MOA Reports Brisk Black Friday Business
BLOOMINGTON, Minn. (WCCO) — Black Friday is the official start to the holiday shopping season, and it started earlier than ever — 8 p.m. at the Mall of America.
A new report by the University of St. Thomas says this is the mall where most Minnesotans will do their holiday shopping.
“We love the bonding experience, hanging out with each other,” said shopper Nicole Klinkhammer, who was at the mall Friday.
There was a lot of buzz about starting Black Friday too early, but the Mall of America team says as long as people want to shop, they will be open. And it’s working out fine so far. They project a higher turn-out than last year, when the mall opened at midnight.
In 2012, more than 215,000 people came to the mall on Black Friday. This year, the mall is on track to easily pass that number. More than double the usual number of people are expected to hit the mall.
One-hundred stores opened doors on Thursday evening. The spokesperson for the mall says several stores followed suit after Macy’s announced it would open at 8 p.m.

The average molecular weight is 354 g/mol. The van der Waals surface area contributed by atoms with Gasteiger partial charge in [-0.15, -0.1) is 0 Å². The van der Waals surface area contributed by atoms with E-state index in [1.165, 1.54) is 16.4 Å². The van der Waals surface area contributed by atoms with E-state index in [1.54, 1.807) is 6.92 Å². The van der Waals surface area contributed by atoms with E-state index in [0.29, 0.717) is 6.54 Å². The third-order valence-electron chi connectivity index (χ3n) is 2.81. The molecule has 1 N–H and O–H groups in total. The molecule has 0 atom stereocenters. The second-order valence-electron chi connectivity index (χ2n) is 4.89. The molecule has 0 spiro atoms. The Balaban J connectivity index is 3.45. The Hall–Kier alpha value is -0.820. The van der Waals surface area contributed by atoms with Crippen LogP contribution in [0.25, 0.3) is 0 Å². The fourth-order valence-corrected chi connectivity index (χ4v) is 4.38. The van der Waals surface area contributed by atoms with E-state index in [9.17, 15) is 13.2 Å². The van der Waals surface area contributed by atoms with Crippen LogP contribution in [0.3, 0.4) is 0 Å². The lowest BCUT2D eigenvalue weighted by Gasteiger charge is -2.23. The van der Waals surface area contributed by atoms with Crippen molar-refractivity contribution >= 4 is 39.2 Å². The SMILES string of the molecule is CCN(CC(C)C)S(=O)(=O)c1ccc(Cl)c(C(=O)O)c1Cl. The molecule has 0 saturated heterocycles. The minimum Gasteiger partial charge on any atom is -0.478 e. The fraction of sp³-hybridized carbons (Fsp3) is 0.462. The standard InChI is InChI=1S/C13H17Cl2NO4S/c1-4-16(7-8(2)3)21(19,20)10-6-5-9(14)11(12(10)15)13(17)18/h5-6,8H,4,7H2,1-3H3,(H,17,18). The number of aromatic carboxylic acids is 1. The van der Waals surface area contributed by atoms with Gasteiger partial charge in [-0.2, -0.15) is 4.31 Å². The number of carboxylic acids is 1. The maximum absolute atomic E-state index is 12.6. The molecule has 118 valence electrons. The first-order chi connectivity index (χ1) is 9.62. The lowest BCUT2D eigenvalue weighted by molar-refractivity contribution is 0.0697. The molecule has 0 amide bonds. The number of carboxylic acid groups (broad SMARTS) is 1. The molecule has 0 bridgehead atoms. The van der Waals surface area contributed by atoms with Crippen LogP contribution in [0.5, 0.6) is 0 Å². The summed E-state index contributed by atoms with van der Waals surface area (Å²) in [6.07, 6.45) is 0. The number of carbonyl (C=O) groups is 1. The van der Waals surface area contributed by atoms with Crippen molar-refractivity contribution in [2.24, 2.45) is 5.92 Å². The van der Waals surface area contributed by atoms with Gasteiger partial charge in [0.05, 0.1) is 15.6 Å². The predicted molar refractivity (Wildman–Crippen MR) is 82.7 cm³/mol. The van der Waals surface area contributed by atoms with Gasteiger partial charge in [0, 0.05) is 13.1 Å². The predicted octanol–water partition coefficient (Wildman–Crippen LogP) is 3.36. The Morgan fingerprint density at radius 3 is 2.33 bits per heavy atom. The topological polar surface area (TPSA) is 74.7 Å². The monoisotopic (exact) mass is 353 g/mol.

By 8 a.m., there were 148,000 people – up 11 percent compared to that time last year.
The race for competition has some shoppers impressed and walking out with handfuls of bags, but others are holding out for better deals closer to Christmas.
“We’ve been here since 5 a.m.,” said shopper Naor Bitton. “So there’s a lot of people, but still not as many sales as one would think.”
Maureen Bausche, executive vice president of business development at MOA, says they started prepping for the holiday shopping season in July.
“This is our Super Bowl, so you have to be game ready,” Bausche said. “By 8:30 – 9 o’ clock, we had 50,000 people in the building.”
Clare Foreman a shopper from Eagan, says she thinks the earlier hours helped cut back on long lines.
“It’s not as bad as I was expecting, especially when we first got here it wasn’t that crowded,” Foreman said.
Mall officials also saw a lot of shoppers coming in with a game plan.
“Everything was listed online and they looked at who was opening, what time, what their percentage off was, because it’s always about the deal at this time of year,” Bausche said. “And then they plotted their strategy.”